Women, work and health in rural Rajasthan, India

Date of Completion

January 2001


Anthropology, Cultural|Women's Studies|Health Sciences, Public Health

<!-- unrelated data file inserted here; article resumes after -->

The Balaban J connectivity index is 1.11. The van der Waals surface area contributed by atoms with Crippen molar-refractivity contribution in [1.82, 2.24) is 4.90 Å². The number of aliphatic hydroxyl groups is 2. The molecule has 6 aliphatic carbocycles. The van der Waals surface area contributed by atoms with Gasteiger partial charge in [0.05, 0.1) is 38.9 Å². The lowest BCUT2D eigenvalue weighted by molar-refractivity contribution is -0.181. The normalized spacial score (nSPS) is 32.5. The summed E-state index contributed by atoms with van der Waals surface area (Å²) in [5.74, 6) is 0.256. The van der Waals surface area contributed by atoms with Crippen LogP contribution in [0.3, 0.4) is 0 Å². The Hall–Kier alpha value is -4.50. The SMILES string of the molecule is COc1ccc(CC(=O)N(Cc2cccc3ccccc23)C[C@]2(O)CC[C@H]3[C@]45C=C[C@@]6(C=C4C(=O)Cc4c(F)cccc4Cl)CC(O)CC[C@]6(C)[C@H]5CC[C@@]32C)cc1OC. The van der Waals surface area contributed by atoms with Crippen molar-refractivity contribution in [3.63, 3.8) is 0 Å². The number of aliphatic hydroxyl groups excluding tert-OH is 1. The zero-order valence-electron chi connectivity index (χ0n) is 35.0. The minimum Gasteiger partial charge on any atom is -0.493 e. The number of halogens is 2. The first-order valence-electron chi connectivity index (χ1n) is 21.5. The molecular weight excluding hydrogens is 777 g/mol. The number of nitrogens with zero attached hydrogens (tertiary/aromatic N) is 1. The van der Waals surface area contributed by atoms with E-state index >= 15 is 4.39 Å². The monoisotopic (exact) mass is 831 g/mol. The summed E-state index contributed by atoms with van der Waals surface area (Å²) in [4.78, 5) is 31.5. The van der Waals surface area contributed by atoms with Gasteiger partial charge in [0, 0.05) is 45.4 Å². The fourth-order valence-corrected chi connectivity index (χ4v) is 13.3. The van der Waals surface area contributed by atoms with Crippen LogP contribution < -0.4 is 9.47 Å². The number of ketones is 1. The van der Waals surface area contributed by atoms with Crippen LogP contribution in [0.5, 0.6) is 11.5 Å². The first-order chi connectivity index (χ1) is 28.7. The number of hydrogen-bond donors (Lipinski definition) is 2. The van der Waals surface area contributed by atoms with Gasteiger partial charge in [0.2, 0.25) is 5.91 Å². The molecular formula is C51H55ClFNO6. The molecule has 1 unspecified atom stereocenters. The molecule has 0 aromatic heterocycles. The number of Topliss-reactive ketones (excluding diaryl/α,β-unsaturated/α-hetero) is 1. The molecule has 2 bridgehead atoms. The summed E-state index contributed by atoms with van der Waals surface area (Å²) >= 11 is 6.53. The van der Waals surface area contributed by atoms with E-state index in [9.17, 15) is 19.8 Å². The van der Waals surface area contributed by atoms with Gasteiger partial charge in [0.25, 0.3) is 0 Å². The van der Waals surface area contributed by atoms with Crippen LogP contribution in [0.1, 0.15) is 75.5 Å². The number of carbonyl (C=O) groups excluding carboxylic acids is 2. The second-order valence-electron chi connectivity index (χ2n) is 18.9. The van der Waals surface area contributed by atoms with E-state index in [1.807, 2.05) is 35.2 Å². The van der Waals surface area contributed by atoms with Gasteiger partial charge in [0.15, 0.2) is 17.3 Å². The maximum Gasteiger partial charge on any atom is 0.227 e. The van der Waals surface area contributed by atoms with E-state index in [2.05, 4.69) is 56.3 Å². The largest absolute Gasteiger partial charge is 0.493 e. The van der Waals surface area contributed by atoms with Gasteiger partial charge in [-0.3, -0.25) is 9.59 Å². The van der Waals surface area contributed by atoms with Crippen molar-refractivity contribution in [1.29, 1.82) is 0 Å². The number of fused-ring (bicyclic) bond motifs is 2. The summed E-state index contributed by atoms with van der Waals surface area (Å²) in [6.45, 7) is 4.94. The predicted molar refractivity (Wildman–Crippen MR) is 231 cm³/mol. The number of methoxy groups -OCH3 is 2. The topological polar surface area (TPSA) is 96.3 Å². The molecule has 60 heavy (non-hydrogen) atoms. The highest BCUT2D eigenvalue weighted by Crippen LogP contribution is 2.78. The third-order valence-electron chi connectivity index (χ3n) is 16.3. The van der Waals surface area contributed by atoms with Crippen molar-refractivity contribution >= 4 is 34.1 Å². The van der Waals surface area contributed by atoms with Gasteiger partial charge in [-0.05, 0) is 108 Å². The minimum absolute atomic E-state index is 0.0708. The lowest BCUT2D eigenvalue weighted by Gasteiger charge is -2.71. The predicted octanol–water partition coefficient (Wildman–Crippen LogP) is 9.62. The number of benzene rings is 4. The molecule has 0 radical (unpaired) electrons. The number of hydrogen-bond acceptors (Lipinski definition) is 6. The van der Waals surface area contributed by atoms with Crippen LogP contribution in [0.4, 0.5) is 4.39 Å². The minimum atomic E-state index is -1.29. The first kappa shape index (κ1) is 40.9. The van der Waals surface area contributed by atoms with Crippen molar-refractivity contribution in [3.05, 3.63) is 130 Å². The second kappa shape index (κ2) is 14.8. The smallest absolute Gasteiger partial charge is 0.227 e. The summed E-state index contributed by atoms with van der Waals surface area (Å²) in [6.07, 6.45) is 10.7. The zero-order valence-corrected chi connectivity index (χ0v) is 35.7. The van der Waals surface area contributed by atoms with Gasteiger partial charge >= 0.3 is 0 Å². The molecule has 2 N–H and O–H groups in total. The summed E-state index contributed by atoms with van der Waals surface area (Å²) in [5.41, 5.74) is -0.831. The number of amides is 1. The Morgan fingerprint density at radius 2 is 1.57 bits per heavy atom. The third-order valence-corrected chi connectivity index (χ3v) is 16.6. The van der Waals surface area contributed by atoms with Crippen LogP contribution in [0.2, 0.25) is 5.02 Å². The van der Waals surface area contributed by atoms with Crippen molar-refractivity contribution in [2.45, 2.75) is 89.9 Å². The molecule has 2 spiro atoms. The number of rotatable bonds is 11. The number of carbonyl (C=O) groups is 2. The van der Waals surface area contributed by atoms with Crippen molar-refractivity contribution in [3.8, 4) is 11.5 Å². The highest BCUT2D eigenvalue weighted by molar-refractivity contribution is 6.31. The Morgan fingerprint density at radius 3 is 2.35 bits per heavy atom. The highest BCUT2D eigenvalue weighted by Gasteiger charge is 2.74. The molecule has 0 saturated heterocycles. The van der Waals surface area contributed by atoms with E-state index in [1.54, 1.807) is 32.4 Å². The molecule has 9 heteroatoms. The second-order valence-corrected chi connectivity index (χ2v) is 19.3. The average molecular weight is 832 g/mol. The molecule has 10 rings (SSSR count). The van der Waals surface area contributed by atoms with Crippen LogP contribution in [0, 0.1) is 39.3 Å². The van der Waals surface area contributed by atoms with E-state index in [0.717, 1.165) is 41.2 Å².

This study examines the influence of women's work patterns on women's and children's health and health-seeking behavior in rural Rajasthan, India. ^ The main objectives of the study are to: (1) Examine how caste ( jati) or tribe (janjati) identity, socioeconomic status and gender ideologies influence rural women's participation in different work activities, domestic work, farm management, animal husbandry, subsistence work, and the market economy. (2) Examine the influence of the relationship between caste (jati) or tribe (janjati) identity, socioeconomic status and women's work on women's decision-making power in the household. The elements of women's decision-making include degree of mobility, control over household expenditure, and participation in agricultural and health care decision-making. (3) Study the relationship between women's work patterns and their health. (4) Generate recommendations which would increase rural women's access to health care services by (i) improving women's status within the household and in the community and (ii) providing cultural information necessary to bridge the gap between providers and receivers of health care services. ^ This study reveals that Rajasthani women are a very heterogeneous group and any economic and health care interventions must understand how this heterogeneity influences rural women's health and social status. Thus, for some groups of women (for example, high jati and Nai women living in sanjhe or extended households), work outside their homes only increases their overall burden and does not lead them to have more power or influence within the family, including health care decisions for themselves and their children. For many other women work outside their homes does give them more decision-making power within the household. However, despite high decision-making scores, many Rajput, Dangi, Vaishnav and Bhil women fail to properly utilize available health care services. This is because many social and cultural factors inhibit them from seeking health care in a timely manner. ^ But, there are other groups of women, who belong to poor or middle income (Kumhar, Suthar, Darzee and Meghwal) families and do not work outside the home, who do have power and influence over important family and health care decisions because their house work is appreciated. ^